• The leaf juice possesses insecticidal and parasiticidal properties.
  • Smoke produced by burning the plant is used to repel mosquitoes.
  • The leaves are used as a hair restorative.

Prevention and control

Cultural Control

Coat Button does not have the great powers of regeneration possessed by some other perennial Compositae and can be easily controlled by cultivation and hand pulling.

Chemical Control

Herbicides reported to give control of T. procumbens include ametryne, atrazine, 2, 4-D and diuron, Avirosan (dimethametryn + piperophos) and oxadiazon in rice, bromacil, metobromuron + metolachlor in cowpea, MCPA and 2, 4-D in sisal and oxyfluorfen in groundnut.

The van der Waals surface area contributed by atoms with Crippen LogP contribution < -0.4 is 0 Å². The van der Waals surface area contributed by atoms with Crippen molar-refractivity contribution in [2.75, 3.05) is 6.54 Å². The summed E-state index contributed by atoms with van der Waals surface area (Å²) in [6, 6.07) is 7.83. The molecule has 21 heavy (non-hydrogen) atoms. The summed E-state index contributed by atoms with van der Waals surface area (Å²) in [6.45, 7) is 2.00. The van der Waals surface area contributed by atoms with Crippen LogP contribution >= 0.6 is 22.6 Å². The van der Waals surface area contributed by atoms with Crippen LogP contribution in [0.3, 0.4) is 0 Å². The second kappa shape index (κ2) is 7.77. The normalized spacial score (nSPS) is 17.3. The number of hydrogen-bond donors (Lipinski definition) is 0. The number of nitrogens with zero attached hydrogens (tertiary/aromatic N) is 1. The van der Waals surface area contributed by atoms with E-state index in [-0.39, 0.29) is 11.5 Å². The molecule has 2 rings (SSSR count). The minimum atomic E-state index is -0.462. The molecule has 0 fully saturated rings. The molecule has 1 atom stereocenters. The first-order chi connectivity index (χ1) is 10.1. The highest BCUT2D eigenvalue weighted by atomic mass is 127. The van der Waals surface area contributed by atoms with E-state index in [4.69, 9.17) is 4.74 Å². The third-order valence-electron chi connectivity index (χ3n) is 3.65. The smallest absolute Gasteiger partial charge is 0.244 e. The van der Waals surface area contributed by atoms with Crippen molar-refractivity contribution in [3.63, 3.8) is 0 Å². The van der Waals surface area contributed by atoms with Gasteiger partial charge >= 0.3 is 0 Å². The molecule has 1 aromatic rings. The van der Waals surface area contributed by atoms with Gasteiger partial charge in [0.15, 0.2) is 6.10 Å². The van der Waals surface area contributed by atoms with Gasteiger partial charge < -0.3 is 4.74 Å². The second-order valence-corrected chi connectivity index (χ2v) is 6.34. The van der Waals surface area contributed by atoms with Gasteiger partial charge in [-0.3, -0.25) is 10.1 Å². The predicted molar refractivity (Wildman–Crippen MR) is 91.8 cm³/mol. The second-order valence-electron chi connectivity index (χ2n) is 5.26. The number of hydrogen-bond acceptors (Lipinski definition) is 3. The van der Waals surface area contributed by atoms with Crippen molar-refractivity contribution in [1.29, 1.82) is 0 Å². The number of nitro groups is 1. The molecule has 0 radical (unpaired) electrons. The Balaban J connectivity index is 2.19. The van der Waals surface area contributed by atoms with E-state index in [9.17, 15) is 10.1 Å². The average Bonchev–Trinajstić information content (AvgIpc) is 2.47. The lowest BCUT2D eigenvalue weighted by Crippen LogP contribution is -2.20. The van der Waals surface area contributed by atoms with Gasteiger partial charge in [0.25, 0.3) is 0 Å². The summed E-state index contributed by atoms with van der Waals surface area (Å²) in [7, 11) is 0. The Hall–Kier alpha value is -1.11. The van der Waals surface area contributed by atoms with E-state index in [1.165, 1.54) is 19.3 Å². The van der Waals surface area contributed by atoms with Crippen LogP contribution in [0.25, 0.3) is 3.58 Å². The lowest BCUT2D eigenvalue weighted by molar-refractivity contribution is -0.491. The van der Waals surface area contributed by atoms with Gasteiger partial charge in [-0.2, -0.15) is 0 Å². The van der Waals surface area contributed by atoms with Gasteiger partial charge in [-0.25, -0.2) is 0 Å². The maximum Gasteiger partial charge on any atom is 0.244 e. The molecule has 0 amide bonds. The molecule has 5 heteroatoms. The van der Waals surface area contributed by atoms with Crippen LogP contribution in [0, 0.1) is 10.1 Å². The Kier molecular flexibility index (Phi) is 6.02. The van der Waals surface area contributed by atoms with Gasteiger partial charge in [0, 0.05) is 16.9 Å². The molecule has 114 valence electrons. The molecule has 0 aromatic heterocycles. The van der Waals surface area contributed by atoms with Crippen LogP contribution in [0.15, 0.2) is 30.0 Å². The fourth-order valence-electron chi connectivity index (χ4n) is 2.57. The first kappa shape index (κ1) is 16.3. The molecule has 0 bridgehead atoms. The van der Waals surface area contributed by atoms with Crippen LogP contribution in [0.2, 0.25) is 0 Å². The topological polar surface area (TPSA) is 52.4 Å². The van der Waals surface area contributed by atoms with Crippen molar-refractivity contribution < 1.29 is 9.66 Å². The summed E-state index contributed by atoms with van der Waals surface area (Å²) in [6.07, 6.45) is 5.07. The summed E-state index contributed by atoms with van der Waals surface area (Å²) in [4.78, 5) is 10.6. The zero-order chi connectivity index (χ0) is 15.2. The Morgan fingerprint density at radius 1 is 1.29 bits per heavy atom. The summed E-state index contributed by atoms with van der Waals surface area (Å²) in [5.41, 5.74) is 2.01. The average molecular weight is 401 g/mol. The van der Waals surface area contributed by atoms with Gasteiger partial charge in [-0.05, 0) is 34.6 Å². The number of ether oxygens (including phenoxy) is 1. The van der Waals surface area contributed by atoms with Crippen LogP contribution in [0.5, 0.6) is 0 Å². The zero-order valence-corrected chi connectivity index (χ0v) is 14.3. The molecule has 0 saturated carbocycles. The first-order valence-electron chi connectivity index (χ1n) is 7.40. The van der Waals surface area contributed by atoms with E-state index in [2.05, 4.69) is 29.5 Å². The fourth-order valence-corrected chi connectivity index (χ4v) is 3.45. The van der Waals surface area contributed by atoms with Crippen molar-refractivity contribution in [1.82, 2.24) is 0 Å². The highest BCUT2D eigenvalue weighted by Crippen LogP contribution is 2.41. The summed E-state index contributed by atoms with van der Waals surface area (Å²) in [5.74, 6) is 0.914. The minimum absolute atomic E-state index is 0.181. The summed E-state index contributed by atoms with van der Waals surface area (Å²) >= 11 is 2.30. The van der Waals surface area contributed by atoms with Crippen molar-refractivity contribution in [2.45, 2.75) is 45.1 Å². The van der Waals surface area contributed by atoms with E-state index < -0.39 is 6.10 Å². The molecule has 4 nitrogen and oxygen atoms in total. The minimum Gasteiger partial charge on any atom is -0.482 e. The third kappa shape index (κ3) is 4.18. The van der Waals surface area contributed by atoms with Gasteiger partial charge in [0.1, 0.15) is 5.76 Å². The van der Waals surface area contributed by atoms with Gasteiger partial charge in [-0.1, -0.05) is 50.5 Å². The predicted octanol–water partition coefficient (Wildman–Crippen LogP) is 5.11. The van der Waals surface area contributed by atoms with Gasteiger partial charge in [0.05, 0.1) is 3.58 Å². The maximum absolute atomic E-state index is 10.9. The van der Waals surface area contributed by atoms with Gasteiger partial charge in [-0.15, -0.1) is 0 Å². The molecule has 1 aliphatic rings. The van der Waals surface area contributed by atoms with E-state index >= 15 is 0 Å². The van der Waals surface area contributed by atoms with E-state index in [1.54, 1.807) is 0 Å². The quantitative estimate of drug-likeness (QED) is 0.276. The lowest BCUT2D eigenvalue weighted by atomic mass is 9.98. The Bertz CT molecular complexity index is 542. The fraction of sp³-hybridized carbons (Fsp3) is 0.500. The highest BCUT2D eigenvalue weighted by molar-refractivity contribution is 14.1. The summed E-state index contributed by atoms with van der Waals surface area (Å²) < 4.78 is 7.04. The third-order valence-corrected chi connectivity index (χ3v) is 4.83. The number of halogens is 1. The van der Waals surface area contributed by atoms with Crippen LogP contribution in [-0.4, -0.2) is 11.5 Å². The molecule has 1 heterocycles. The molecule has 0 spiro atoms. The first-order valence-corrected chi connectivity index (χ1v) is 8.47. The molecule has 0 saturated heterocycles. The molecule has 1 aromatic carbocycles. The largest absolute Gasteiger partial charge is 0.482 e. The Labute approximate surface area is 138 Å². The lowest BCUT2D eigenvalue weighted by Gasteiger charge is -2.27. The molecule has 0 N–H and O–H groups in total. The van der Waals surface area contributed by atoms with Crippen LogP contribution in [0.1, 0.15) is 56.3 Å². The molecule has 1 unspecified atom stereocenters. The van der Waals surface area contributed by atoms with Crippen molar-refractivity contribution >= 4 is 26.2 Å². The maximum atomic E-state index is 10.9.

References:

https://www.itis.gov/servlet/SingleRpt/SingleRpt?search_topic=TSN&search_value=38575#null

http://www.hear.org/pier/species/tridax_procumbens.htm

https://www.cabi.org/isc/datasheet/55072

https://gd.eppo.int/taxon/TRQPR

http://www.theplantlist.org/tpl1.1/record/gcc-42420

http://www.stuartxchange.com/CoatButtons

http://www.flowersofindia.net/catalog/slides/Tridax%20Daisy.html

https://en.wikipedia.org/wiki/Tridax_procumbens

https://indiabiodiversity.org/species/show/33338#brief

http://tropical.theferns.info/viewtropical.php?id=Tridax%20procumbens

https://plants.usda.gov/home/plantProfile?symbol=TRPR5